Adoption

Porter Legal Group is here to give a general overview of adoption and answer some common questions about this type of case. Because the specific facts of each situation make each adoption case different, we are here to consult with you and inform you about the facts of your case before attempting to file for adoption.

Questions about Adoption

How is adoption different from gaining custody of a child?

At times, the court may use a Suit Affecting Parent Child Relationship (“SAPCR”) to give Conservatorship (custody) of a child to someone who is not the child’s biological parent. Conservatorship can include a variety of different child-raising rights similar to the rights that a biological parent generally has when the child is born.
However, the rights of a conservator are different from parental rights because they only include the rights that a judge lists in the court order.
Because of this, adopted children have greater, automatic inheritance rights than children who have simply been raised by a conservator that is legal.
Through the process of adoption, a child becomes the legal child of the adoptive parents for all purposes including inheritance.

Who can ask to adopt a child?

Generally, an adult is able to ask the court to adopt a child who may be already adopted. Whether or not a child may be able to be adopted depends on the circumstances of the case. Explanations of a few common scenarios are below.

Scenario A: Both parents have or will have their biological rights terminated.

Scenario B: Stepparent Adoption

Scenario C: Parental Consent

Scenario D: No Parental Consent

When can a child be adopted?

A child can be adopted after living with the petitioner for six months, but this requirement can be waived if the court finds that it is in the best interest of the child.

Who needs to agree to the adoption?

  • If a married person asks to adopt a child, the person’s spouse must join the petition for adoption as part of a joint agreement.

  • If a child is at least 12 years old, the child must consent to the adoption unless the court waives the child's best interest is in jeopardy from the perspective of a judge.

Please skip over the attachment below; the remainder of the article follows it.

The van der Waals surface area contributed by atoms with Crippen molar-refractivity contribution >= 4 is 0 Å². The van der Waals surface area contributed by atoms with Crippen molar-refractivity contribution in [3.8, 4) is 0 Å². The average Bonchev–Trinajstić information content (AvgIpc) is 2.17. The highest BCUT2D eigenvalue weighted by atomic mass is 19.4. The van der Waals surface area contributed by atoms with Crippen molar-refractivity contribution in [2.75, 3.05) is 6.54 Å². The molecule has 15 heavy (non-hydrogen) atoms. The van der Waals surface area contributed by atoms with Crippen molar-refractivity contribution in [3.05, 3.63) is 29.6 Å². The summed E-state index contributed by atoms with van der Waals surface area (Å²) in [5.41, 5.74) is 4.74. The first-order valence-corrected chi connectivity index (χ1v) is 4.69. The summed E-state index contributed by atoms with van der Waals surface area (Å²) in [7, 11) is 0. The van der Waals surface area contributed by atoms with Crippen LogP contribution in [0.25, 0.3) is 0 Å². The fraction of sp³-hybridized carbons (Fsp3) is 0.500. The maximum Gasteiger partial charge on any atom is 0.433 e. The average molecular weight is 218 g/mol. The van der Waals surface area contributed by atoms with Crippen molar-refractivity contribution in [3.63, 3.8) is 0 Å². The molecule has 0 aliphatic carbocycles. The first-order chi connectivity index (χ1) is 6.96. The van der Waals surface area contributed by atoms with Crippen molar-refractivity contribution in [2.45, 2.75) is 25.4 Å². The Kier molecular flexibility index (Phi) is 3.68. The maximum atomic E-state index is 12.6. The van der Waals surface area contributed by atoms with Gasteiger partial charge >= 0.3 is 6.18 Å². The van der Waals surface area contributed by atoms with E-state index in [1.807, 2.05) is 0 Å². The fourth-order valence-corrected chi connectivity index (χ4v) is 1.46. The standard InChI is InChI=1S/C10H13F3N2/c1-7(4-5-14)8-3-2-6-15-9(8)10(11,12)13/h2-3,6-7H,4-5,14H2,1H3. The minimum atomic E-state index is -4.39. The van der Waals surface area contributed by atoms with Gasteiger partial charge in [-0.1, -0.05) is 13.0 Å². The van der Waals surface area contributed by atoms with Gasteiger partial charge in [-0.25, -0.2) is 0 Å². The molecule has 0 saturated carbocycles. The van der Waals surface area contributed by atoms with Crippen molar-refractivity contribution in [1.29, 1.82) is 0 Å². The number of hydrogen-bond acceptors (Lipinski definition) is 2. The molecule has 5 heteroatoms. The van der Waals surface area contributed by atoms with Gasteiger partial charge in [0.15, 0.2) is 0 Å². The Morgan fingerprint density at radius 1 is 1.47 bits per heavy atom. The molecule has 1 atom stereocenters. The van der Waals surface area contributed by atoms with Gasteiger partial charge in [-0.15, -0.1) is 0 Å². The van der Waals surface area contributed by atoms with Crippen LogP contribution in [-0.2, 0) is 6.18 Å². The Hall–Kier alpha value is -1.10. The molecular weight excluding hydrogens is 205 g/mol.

• If the child has a conservator who would be currently be managing them, his or her written consent is required unless the managing conservator is also the one bringing the adoption suit or the court waives this requirement because consent has been refused or revoked without some sort of good cause.

Does adoption require termination of parental rights?

Since the fact that children may only have one legal set of parents, adoption requires that the parental rights of biological parent(s) be terminated to make room for the exclusive rights of the new, adoptive parent(s). A parent’s rights may be terminated either voluntarily or involuntarily.

  • Voluntary Termination of Parental Rights:

Voluntary termination of parental rights is one of the options that could be taken under the Texas Family Code. For instance, a parent can bring their own suit to terminate their own parental rights.

However, the court will be required to rule that the voluntary termination is in the best interest of the child, which is the main case for the process.

The court is also able to voluntarily terminate parental rights if the parent has signed an affidavit of voluntary relinquishment or an alleged father signed an affidavit waiving interest. Even if these documents are done correctly, the court will still have to order the termination of parental rights, the document alone is not enough, as the court system is still set to be involved throughout the process.

  • Involuntary Termination of Parental Rights:

Involuntary termination requires that a high legal standard will have to be set and be met. Generally, courts are required to find by clear and convincing evidence that termination is in the best interest of the child and is supported by one of the stated legal reasons for termination of parental rights.

The reasons a parent's rights can be involuntarily taken away fall into the following categories:

  • The Parent Abandoned or did not support the child

  • The Parent Endangered the Child

  • The Parent Engaged in Criminal Conduct

  • The Parent is otherwise unfit.

What exactly are the best interests of the child?: The Legal Standard

The best interest of the child is a common legal standard that judges use in cases that involve children.

To decide what is in the “best interest of the child” the court will usually consider, among other factors:

  • the child’s emotional and physical needs,

  • the parental abilities of potential caregivers,

  • future plans for the child,

  • home stability,

  • parenting acts or omissions that suggest the parent-child relationship is unhealthy,

  • excuses for any acts or omissions of the parent,

  • the child’s desires (sometimes).

How does the court make its final decision?

Generally, the court’s main concern in making its final decision is doing what is best for the child, as stated earlier. The judge will make this decision after hearing the testimony of the involved parties, examining the required reports and studies and then applying the law that applies to your particular situation to determine the guidelines that have to be met moving forward.